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The Bruce Murray Space Image Library

Mars Reconnaissance Orbiter instrument deck

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Mars Reconnaissance Orbiter instrument deck Just two weeks after arriving at Mars, Mars Reconnaissance Orbiter captured what may be the first-ever self-portrait from a planetary orbiter. The snapshot was not taken by any of the orbiter's cameras; it came from Mars Climate Sounder. This view was captured on March 25, 2006 in a mid-infrared wavelength of 32.5 microns. At the bottom of the view is the spacecraft instrument deck, which is below the MCS instrument. Mars would be above the view but is not visible here. There is a sharp and obvious boundary between the slightly warm instrument deck and the blackness of space. The instrument deck has a square shape, which is distorted in this angular-space view into a cusp shape.

NASA / JPL-Caltech

On the extreme left, half of the CRISM spectrometer is visible.  CRISM has an aperture that is cylindrical in shape and projects approximately vertically from the instrument deck.  Close to the deck is a fan-shaped cooler that makes a blue bulge.  The bright green blob below that is the CRISM electronics box.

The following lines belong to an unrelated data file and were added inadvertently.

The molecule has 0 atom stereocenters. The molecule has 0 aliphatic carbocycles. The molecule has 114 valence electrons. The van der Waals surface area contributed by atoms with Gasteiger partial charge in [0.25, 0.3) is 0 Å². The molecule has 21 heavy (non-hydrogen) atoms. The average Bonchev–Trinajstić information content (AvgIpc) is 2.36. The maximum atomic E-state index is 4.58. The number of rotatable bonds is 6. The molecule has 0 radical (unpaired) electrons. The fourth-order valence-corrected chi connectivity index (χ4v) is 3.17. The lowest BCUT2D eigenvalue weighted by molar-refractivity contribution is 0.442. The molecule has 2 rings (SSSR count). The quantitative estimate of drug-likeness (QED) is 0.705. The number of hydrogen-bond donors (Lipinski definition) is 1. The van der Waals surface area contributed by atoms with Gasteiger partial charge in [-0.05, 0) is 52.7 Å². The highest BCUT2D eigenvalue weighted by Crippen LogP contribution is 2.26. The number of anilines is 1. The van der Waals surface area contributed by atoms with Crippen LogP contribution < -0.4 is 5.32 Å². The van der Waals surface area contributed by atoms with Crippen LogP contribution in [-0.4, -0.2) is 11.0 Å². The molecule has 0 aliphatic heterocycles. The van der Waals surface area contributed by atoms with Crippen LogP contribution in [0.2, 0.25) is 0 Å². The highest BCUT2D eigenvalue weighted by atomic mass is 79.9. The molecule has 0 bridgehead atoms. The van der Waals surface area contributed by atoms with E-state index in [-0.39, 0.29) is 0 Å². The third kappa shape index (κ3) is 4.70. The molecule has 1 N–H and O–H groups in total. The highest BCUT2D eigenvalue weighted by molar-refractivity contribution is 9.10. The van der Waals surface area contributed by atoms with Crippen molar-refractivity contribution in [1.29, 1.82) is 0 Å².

The darker blue pyramid-shaped object to the right of CRISM is one corner of the spacecraft.  An attitude thruster is mounted on the corner and is covered by a thermal blanket.

In the center of the image is the skinny projection of the MARCI context imaging camera.

The large shape to the right of center is composed of two separate objects.  In the foreground is the mostly blue Electra radio antenna.  It is largely blocking a view of one of the two solar panels.

At the far right is the large cylindrical body of the HiRISE camera.  At the moment that this image was taken, HiRISE was powered on.  Three small struts support HiRISE's secondary mirror.  When HiRISE is in use, these struts are heated to a specific temperature in order to make sure that they maintain a constant and known length.  Those heated struts form the hottest pixels in this thermal image.

Original image data dated on or about March 25, 2006.

Most NASA images are in the public domain. Reuse of this image is governed by NASA's image use policy.


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